Type of entity
Authorized form of name
Nicholson, Edward Williams Byron, 1849-1912
Parallel form(s) of name
Standardized form(s) of name according to other rules
Other form(s) of name
Identifiers for corporate bodies
Dates of existence
Edward Williams Byron Nicholson was born on March 16, 1849, in St. Helier, Jersey, Channel Islands.
He was a British author and librarian. In 1867, he went to Trinity College, Oxford, as a classical scholar, winning the Gaisford Prize for Greek verse (1871) and the Hall Houghton junior Greek Testament (1872). After a brief spell of teaching at the Rookery School in Headington, Oxford, Nicholson was appointed librarian of the London Institution in 1873. He reinvigorated the organization, which promoted education through lectures and a library and helped increase its activities, membership and income, as well as the quality of its library. An international conference of librarians was held in London in 1877, leading with his help to the foundation of the Library Association of the United Kingdom and the Metropolitan Free Libraries Committee. He resigned from the Library Association Council in 1881 and applied for the position of Bodleian Librarian at the University of Oxford. Nicholson instituted several reforms and improvements to the library. He obtained more space for the library in the rooms of nearby buildings, changed the system of cataloguing, acquired more books, and introduced open access to some reference books in the Radcliffe Camera. However, these changes had internal opponents, including Falconer Madan, the senior Sub-Librarian (and Nicholson's eventual successor). The battles between Nicholson and some of his staff, which included anonymous complaints in newspapers, were an ongoing problem and affected his health. He suffered a breakdown in 1901 and collapsed twice in the street in 1907. His absences from work increased, and he suffered a further relapse in 1909. Suspicious of the curators' motives, he resisted all their suggestions that he should take a leave of absence until forced to do so late in February 1912. Outside the library, he enjoyed chess, swimming, cycling, and writing limericks. He was noted for his kindness and consideration and was particularly appreciated by junior staff at the library. Nicholson was an early advocate of animal rights. He argued in his book “The Rights of an Animal” (1879) that animals have the same natural right to life and liberty that humans do.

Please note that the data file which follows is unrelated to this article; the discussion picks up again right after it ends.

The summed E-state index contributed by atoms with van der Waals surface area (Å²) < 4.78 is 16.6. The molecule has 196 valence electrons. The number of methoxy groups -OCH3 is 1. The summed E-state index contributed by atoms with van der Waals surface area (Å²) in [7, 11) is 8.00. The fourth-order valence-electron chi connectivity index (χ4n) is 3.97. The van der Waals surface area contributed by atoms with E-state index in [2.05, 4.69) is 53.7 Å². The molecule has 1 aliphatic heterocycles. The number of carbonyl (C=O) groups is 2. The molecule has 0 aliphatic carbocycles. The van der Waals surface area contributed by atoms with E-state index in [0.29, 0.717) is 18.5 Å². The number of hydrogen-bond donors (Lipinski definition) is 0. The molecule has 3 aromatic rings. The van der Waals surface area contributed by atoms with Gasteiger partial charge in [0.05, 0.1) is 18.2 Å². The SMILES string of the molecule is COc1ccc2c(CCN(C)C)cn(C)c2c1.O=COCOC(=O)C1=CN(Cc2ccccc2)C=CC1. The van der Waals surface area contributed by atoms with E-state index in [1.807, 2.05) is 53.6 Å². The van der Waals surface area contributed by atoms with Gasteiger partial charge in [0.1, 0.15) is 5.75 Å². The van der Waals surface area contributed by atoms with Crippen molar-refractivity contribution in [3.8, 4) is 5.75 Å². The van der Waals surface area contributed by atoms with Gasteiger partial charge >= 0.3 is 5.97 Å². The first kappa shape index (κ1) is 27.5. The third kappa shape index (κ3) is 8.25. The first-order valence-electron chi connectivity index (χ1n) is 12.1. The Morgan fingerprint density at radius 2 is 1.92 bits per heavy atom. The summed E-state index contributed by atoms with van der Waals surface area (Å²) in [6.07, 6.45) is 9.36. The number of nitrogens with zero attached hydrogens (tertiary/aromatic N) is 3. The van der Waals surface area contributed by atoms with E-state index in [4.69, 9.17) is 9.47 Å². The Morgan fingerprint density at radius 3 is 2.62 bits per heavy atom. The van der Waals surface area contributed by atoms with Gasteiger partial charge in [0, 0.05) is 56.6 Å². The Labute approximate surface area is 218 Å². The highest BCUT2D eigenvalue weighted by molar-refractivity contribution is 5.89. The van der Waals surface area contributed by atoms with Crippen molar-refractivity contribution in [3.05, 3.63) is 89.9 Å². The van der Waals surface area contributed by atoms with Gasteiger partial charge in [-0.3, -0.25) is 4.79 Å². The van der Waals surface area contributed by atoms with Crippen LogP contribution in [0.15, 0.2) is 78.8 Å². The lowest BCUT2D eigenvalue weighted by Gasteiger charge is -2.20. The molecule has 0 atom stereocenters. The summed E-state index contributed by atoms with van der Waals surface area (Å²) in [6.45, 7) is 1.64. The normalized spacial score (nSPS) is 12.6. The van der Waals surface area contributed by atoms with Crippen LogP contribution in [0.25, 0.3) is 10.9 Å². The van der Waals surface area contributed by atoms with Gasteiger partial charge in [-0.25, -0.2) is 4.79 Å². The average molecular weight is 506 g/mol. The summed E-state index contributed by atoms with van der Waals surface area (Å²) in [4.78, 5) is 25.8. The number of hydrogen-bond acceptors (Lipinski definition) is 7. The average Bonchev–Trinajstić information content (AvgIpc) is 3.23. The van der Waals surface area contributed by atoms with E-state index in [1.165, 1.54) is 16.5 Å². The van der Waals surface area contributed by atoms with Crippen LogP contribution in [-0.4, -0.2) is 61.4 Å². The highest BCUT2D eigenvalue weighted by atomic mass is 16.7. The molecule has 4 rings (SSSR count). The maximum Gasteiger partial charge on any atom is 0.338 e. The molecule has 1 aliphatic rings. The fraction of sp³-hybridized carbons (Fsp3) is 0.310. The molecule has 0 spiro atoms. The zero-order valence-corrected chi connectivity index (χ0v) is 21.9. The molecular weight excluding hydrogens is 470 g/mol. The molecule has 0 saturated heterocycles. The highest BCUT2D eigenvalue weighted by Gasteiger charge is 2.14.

In 1876, he married Helen Grant (1850–1938). He died on March 17, 1912, in Oxford, England.